When it comes to technology companies, product renaming and refocus is often inevitable. This recently occurred with Citrix as they have moved away from the "Xen" prefix and have simplified their product portfolio naming to make them easier to understand. For example, the new name for XenApp is "Citrix Virtual Apps" while XenDesktop is now "Citrix Virtual Desktops". These are the two primary products from Citrix that are used to deploy ArcGIS Desktop and ArcGIS Pro as virtualized applications. At the same time, Citrix is changing the associated product versioning and moving to a year and month format, for example:


      YYMM = Year and month when the product or component released. For example, a release in August 2018 appears       as 1808.


Citrix recently released the latest version of Citrix Virtual Apps and Desktops utilizing these changes and the current release is "Citrix Virtual Apps and Desktops 7 1808.2". This means that XenApp/XenDesktop 7.18 was the last release of the 7.x releases and the new version of "Citrix Virtual Apps" appears to be what XenApp 7.19 would have been and not a major upgrade, though Citrix is constantly evolving their products.


Though the naming changes are helpful for understanding product purpose, I don't anticipate much of an impact from these changes at a technical level. Over the last few years Esri has been certifying multiple Citrix releases and the most recent "certified" Citrix release for ArcGIS is XenApp/XenDesktop 7.17. It is likely that the new "Citrix Virtual Apps and Desktops" release, or a subsequent release, will be certified with the next major ArcGIS release so look for updates on the associated ArcGIS system requirements pages.

While at a client site installing and configuring ArcGIS Monitor, I needed to set up the ArcGIS Monitor Reporting Server with the client’s SSL Domain Certificate for the server so that no security error would be thrown when accessed. I was given the certificate in the PFX format (binary format for storing the server certificate, intermediate certificates, and the private key) common to Windows and readily imported by IIS. ArcGIS Monitor does not use IIS and requires that the Certificate and Private key be in separate files and in PEM format (Base64 encoded ASCII files).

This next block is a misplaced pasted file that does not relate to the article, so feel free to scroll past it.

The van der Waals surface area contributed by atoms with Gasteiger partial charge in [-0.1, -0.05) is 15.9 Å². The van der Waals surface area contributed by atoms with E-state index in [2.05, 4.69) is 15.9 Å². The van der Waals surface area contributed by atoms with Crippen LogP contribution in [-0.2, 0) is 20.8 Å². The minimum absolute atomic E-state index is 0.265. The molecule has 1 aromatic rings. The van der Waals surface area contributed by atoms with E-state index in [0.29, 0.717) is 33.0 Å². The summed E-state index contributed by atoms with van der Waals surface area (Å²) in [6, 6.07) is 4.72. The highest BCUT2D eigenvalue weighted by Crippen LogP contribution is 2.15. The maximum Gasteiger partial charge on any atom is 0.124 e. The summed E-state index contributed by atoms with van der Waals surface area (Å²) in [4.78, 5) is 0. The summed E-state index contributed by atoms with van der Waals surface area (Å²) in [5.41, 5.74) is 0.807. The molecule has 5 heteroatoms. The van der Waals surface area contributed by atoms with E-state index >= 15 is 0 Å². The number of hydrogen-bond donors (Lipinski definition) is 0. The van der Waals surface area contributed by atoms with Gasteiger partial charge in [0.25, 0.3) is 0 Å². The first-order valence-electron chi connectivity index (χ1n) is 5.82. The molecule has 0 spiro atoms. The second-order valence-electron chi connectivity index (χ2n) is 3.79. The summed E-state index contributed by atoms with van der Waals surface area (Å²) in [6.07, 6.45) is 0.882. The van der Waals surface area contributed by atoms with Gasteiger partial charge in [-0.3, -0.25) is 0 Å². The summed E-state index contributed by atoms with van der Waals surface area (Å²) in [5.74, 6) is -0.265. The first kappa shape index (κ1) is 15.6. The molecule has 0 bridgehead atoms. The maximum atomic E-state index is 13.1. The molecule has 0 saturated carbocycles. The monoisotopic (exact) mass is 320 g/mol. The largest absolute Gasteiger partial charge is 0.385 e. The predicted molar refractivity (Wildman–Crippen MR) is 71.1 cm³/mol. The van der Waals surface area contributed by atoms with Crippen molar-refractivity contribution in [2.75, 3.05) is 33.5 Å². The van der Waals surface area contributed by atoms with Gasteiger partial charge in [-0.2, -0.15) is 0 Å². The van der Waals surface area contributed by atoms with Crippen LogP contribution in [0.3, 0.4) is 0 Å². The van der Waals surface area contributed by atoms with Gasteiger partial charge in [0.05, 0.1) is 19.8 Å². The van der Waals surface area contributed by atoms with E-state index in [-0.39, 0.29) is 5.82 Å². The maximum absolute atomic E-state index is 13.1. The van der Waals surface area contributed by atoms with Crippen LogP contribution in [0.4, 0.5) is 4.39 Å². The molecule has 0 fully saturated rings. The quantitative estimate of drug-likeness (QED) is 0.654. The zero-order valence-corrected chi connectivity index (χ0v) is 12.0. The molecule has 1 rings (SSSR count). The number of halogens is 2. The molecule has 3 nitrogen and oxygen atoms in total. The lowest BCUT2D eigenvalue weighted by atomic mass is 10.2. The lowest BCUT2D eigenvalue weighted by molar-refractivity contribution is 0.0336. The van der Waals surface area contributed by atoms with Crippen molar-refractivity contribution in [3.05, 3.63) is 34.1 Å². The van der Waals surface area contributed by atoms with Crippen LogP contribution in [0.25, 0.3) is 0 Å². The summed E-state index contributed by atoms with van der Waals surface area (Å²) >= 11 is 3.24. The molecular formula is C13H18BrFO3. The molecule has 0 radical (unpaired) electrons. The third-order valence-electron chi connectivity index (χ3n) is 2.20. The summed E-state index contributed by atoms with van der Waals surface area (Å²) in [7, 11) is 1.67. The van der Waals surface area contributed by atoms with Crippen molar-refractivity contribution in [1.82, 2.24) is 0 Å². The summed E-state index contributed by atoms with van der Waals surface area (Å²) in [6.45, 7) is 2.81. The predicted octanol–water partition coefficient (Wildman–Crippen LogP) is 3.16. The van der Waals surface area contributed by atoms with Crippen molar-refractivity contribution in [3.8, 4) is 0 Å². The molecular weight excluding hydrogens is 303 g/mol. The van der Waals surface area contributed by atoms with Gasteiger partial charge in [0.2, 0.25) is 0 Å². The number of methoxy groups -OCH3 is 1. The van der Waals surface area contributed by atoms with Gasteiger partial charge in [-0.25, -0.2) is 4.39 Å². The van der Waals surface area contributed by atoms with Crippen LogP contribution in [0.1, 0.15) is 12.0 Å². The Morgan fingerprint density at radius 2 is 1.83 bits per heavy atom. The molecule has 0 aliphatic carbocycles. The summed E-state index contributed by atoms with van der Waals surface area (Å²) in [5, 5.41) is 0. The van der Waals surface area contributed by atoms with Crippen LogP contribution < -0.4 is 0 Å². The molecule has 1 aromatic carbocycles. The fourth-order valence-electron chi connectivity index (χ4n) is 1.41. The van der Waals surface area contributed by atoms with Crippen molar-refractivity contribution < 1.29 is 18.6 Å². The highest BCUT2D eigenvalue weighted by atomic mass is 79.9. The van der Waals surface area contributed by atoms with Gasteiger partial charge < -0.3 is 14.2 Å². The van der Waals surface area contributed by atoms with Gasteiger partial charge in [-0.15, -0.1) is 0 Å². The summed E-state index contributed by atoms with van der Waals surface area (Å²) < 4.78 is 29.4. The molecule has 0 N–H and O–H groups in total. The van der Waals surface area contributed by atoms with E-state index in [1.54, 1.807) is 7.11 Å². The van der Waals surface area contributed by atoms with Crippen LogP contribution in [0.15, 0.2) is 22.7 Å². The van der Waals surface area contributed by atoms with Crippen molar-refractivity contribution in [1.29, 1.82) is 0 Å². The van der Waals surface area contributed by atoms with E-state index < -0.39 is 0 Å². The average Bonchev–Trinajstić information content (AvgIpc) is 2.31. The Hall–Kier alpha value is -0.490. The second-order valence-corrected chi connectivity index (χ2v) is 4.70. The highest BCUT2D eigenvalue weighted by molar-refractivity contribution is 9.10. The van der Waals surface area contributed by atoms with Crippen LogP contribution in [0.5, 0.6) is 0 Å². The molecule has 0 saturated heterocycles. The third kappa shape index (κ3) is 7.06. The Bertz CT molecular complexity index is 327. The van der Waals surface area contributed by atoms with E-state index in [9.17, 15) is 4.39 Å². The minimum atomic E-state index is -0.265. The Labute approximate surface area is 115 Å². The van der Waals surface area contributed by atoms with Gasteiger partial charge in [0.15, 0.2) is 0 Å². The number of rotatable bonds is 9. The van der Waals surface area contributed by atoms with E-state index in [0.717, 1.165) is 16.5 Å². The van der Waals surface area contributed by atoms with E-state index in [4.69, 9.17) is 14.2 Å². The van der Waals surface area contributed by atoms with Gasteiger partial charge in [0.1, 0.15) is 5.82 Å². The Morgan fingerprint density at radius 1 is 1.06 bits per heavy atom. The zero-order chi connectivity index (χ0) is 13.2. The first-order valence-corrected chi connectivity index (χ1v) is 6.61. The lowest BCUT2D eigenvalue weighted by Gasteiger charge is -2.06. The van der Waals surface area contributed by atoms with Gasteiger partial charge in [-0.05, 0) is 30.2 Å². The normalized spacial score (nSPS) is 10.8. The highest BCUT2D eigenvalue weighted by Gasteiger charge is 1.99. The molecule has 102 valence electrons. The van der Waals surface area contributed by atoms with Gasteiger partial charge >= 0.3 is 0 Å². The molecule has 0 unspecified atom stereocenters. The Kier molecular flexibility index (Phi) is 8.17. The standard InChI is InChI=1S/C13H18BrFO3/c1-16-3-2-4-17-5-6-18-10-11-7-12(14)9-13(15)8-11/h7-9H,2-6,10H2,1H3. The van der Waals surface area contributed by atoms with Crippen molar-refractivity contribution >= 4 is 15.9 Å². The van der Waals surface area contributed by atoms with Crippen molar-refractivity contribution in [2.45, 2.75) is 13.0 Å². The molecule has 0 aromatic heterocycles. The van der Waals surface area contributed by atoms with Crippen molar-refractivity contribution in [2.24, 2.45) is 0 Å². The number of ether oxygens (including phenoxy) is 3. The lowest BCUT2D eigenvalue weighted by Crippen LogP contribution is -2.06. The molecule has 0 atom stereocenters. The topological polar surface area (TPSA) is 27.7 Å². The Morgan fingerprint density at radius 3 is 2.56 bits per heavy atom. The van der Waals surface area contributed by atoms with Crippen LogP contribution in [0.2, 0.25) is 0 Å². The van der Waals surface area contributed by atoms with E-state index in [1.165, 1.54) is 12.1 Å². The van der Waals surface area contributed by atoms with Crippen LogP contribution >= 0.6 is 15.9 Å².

Here are the steps I used to move from the single PFX file to the two PEM files required by ArcGIS Monitor Server.


  1. Download/Install OpenSSL software on an available workstation (For information on OpenSSL please visit:
  2. Open a command window and navigate to the PFX file location
  3. Extract the Public/Private key-pair 
  4. Extract the Certificate 
  5. Get the Private Key from the key-pair 
  6. The private key needs to be converted to pkcs8 format ***Copy the output and save it as sample_private_pkcs8.pem***
  7. Copy the sample_private_pkcs8.pem and sample_cert.pem files to the <Installation location>\ArcGIS Monitor\Server\ssl directory on the ArcGIS Monitor Report Server.
  8. Start ArcGIS Monitor Administrator - the Connections view appears.
  9. Click the File menu and click Open - the Open File dialog box appears.
  10. Browse to the <Installation location>\ArcGIS Monitor\Server\settings directory on the machine where ArcGIS Monitor Server is installed, click config.db, and click Open.
  11. Click Server on the main menu - the Server configuration pane appears. 
  12. Click the Private Key browse button - browse to and choose the sample_private_pkcs8.pem file and click Open.
  13. Click the Public Key browse button - browse to and choose the sample_cert.pem file and click Open. 
  14. Click the File menu and click Save to save your changes.
  15. Click the File menu and click Close to return to the Connections view.
  16. Right-click the ArcGIS Monitor Server service in the Windows Services manager and click Restart.
  17. The result is a secure connection to the ArcGIS Monitor Report Server